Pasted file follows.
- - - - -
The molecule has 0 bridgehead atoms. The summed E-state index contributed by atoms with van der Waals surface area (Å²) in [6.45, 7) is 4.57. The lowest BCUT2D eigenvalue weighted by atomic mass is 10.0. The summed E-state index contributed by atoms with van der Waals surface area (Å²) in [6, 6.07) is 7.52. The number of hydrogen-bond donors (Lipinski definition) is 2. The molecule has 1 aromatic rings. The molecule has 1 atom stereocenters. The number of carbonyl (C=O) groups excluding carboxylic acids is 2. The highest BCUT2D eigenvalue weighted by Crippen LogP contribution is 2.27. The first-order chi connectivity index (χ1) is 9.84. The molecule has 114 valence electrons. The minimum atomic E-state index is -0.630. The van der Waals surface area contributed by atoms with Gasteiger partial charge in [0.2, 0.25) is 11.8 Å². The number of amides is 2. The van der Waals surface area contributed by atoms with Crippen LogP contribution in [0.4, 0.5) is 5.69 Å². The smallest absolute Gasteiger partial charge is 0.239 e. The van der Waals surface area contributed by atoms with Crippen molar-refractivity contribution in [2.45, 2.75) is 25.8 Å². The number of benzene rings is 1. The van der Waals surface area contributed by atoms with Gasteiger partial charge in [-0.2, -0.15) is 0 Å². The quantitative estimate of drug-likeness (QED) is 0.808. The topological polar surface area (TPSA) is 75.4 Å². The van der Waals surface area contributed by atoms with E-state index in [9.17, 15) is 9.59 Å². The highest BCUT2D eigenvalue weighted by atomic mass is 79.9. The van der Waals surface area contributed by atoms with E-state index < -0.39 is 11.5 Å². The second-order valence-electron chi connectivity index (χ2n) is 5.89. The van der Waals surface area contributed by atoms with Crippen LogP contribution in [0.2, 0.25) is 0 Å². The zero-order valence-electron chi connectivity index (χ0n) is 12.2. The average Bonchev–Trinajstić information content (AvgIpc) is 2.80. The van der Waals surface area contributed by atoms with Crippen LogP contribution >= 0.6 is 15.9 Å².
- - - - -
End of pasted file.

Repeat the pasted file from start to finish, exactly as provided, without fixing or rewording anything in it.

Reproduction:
The molecule has 0 bridgehead atoms. The summed E-state index contributed by atoms with van der Waals surface area (Å²) in [6.45, 7) is 4.57. The lowest BCUT2D eigenvalue weighted by atomic mass is 10.0. The summed E-state index contributed by atoms with van der Waals surface area (Å²) in [6, 6.07) is 7.52. The number of hydrogen-bond donors (Lipinski definition) is 2. The molecule has 1 aromatic rings. The molecule has 1 atom stereocenters. The number of carbonyl (C=O) groups excluding carboxylic acids is 2. The highest BCUT2D eigenvalue weighted by Crippen LogP contribution is 2.27. The first-order chi connectivity index (χ1) is 9.84. The molecule has 114 valence electrons. The minimum atomic E-state index is -0.630. The van der Waals surface area contributed by atoms with Gasteiger partial charge in [0.2, 0.25) is 11.8 Å². The number of amides is 2. The van der Waals surface area contributed by atoms with Crippen LogP contribution in [0.4, 0.5) is 5.69 Å². The smallest absolute Gasteiger partial charge is 0.239 e. The van der Waals surface area contributed by atoms with Crippen molar-refractivity contribution in [2.45, 2.75) is 25.8 Å². The number of benzene rings is 1. The van der Waals surface area contributed by atoms with Gasteiger partial charge in [-0.2, -0.15) is 0 Å². The quantitative estimate of drug-likeness (QED) is 0.808. The topological polar surface area (TPSA) is 75.4 Å². The van der Waals surface area contributed by atoms with E-state index in [9.17, 15) is 9.59 Å². The highest BCUT2D eigenvalue weighted by atomic mass is 79.9. The van der Waals surface area contributed by atoms with E-state index < -0.39 is 11.5 Å². The second-order valence-electron chi connectivity index (χ2n) is 5.89. The van der Waals surface area contributed by atoms with Crippen LogP contribution in [0.2, 0.25) is 0 Å². The zero-order valence-electron chi connectivity index (χ0n) is 12.2. The average Bonchev–Trinajstić information content (AvgIpc) is 2.80. The van der Waals surface area contributed by atoms with Crippen LogP contribution >= 0.6 is 15.9 Å².